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Regeneration and exclusion in Astana, Kazakhstan

June 2015

Astana, the new capital in Kazakhstan, represents more than just a new start; for architects and planners it became a means of symbolising the country’s movement away from centralised Soviet control

Author of the paper on which this article is based:  Natalie Koch, Syracuse University, New York

Appeared in: Transactions of the Institute of British Geographers: Volume 39, Issue 3

Reference: Koch, N. (2014) Bordering on the modern: power, practice and exclusion in Astana, TIBG 39:3, p432-443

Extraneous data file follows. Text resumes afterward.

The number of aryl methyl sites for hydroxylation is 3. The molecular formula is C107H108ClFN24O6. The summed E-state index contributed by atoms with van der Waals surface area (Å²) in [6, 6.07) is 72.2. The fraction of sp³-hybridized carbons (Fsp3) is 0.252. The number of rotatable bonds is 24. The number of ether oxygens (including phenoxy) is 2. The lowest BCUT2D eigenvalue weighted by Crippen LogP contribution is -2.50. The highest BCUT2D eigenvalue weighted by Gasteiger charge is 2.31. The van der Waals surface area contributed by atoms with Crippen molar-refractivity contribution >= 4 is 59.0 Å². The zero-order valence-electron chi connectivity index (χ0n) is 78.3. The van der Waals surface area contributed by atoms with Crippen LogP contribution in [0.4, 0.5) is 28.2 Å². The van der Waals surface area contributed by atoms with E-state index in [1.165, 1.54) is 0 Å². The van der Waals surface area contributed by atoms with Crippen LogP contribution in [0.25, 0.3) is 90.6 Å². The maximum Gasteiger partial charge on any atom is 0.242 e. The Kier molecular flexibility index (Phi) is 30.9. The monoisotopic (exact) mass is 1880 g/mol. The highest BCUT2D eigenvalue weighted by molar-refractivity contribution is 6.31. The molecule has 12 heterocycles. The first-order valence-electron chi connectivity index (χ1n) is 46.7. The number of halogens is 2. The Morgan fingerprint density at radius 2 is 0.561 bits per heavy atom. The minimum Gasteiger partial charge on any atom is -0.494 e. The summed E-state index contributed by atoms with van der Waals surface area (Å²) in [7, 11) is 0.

Kazakhstan became independent in 1991 following the dissolution of the Soviet Union in the same year. President Nursultan Nazarbayev, who led the ruling Kazakh party from 1989, decided in 1994 to move the country’s capital from Almaty, near the Kyrgyzstan border, to Aqmola in the central north of the country. Later renamed Astana, the new capital represented more than just a new start for Kazakhstan; for architects and planners it became a means of symbolising the country’s movement away from centralised Soviet control. By undertaking this state-led regeneration, it can be argued that architects and planners also created a means by which some groups became socially excluded. While there has been previous research on how the ‘elite’ players within a population can socially exclude the ‘other’ (in this case, those who do not subscribe to a particular ‘modern‘ vision of Astana), this paper builds on research that investigates how non-elites may also participate in this practice.

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